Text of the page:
When you’re the victim of a t-bone accident, it’s very common to seek compensation for your injuries and damage to your property. You have a right to take up a civil matter with the driver who was at fault. Seeking compensation usually means filing a claim with the other driver’s insurance company. In some instances, it may be your own insurance, depending on your state laws.
Some states in the U.S. are “at-fault states, otherwise known as “tort” states, meaning the driver who is responsible for the accident is also responsible for paying the other driver’s medical and property damage bills. This can be done through insurance, or the payment can be made out of pocket. If paid through insurance, it’s important to note that compensation is dependent upon the limits of the other driver’s insurance policy. If your damages exceed this, you’ll have to think about filing a lawsuit to recover the rest from the at-fault driver’s assets.
An accident in a no-fault state requires the at-fault driver to pay for property damage while your own personal injury protection (PIP) covers your own medical bills. Likewise, the other driver will seek compensations for bodily injuries through their own PIP coverage. The following states are no-fault states:
- New Jersey
- New York
- North Dakota
When it comes to legal liability, we have to look at a few theories that can include up to four different parties.
The other driver: The other driver is frequently the liable party in a t-bone accident, and someone has to be identified as the one who is at fault. Since intersections are common locations for these types of accidents, one of the two drivers was in the intersection at the wrong time. Let’s take a look at what may have caused that to be.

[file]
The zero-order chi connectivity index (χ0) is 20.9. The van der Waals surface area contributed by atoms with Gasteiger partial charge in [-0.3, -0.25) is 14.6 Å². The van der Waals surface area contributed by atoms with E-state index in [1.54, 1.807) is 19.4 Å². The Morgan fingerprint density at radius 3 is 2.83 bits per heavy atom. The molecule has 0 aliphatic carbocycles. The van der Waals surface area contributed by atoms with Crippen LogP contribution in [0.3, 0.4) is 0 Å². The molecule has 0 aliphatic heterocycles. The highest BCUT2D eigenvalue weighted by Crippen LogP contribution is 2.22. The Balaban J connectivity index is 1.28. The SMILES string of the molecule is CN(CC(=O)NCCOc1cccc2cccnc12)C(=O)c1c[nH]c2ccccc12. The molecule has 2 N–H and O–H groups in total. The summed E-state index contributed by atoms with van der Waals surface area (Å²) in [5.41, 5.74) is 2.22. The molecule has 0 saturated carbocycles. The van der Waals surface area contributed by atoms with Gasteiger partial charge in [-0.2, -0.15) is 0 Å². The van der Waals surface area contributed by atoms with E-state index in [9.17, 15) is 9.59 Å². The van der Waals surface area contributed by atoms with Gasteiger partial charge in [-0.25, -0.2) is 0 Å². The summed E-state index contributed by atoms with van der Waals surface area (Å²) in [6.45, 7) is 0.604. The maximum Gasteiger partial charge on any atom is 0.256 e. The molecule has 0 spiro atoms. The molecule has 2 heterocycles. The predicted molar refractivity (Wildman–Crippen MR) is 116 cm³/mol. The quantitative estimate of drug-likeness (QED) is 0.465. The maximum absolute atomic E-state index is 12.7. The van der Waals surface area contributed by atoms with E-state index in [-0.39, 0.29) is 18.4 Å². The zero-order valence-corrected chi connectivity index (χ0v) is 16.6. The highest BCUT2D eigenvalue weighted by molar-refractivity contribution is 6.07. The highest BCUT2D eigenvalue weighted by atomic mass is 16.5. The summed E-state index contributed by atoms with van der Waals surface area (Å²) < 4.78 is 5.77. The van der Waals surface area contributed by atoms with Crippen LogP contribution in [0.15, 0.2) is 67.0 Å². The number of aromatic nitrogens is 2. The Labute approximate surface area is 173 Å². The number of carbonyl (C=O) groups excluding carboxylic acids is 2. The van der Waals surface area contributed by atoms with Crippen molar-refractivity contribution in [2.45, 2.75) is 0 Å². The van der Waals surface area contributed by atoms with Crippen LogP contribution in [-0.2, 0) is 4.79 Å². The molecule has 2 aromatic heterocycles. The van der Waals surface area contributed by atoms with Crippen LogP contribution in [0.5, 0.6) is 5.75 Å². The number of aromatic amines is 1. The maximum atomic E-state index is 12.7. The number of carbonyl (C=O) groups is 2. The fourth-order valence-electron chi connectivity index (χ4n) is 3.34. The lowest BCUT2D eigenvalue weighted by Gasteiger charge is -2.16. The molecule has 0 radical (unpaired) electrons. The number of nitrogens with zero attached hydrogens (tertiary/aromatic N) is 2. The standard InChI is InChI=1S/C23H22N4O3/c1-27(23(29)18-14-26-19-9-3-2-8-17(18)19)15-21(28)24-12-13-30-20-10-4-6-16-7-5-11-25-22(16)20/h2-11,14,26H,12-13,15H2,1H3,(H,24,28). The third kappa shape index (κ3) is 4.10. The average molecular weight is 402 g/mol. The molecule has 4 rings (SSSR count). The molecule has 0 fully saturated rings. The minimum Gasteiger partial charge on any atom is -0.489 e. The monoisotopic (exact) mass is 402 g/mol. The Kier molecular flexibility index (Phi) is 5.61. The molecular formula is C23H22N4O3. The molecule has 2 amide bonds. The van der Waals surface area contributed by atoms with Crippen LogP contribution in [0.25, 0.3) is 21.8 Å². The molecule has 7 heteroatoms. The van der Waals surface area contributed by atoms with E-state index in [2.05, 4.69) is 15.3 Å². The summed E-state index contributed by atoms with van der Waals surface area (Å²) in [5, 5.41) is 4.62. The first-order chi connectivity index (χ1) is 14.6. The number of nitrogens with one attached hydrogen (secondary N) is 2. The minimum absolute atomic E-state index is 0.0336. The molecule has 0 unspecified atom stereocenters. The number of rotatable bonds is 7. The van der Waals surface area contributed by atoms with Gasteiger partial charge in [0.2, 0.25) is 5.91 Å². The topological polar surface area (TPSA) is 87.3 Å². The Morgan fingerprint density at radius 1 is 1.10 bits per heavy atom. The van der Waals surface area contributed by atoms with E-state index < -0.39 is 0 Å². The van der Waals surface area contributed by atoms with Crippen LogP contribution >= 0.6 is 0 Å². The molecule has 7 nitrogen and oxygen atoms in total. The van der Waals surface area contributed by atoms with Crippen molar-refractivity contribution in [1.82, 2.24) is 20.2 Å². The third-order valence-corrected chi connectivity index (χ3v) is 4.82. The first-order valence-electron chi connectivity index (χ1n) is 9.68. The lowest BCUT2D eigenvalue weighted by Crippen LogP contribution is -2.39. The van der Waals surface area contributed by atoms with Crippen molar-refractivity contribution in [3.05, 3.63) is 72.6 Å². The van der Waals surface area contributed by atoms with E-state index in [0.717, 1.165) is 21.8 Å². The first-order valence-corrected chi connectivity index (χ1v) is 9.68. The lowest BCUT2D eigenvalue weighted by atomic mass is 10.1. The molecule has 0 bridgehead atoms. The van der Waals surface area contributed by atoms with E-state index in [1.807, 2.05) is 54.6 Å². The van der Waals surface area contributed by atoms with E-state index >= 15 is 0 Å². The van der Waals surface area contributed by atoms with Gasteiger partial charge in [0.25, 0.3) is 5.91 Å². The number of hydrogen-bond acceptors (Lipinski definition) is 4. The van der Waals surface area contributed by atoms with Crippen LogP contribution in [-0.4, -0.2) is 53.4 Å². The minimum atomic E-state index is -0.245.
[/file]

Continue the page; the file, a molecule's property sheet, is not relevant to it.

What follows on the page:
- Speeding: Speeding has always been a primary culprit in car accidents. If a driver approaches an intersection at an excessive speed, they have little time to react. Frequently in a t-bone accident, one driver was racing to beat a yellow light. It could be either driver who does this, either to make it through the yellow light or to make a left turn before the light turns red.
- Distracted driving: Another all too common cause for t-bone accidents is inattention at the wheel. Drivers who are distracted are more likely to miss stop signs, traffic signal changes, and red lights. Distracted driving can be caused by many things such as texting, eating, or attending to children or other passengers.
- DUI: Driving under the influence of drugs or alcohol is always a bad decision. Driving while impaired severely limits the driver’s ability to make quick decisions and navigate out of harm’s way. DUI drivers frequently make stupid mistakes because they cannot analyze risks the same way they would while sober.
Traffic designers and developers: The manner in which roadways and intersections are designed can have an impact on the probability of a t-bone accident occurring. If the design is poor, it’s possible that the town or municipality could have some liability.
- Improper signaling: Traffic signal phasing defines the right-of-way, yellow change, and red clearance intervals in traffic cycling. There are rules for this type of design, and mistakes can easily be made depending on the complexity of the intersection. The same goes for signage on the roadways that should adequately explain to drivers the rules of that particular intersection.
- Bad sight-lines: A traffic designer should not create intersections right after blind curves or hills. Any driver deserves to have a sufficient amount of time to put on the brakes or make decisions before entering an intersection. If the designer placed an intersection in an inappropriate location, this could factor into who can be held liable.
- Car and automotive parts manufacturers: Over the years, we’ve all heard about recalls for all kinds of things like airbags, ignition switches, faulty gas tanks, and overall poor design of vehicles that have led to injuries and deaths. If a t-bone accident follows directly after some mechanical failure, the car or automotive parts manufacturer could be on the hook for product liability.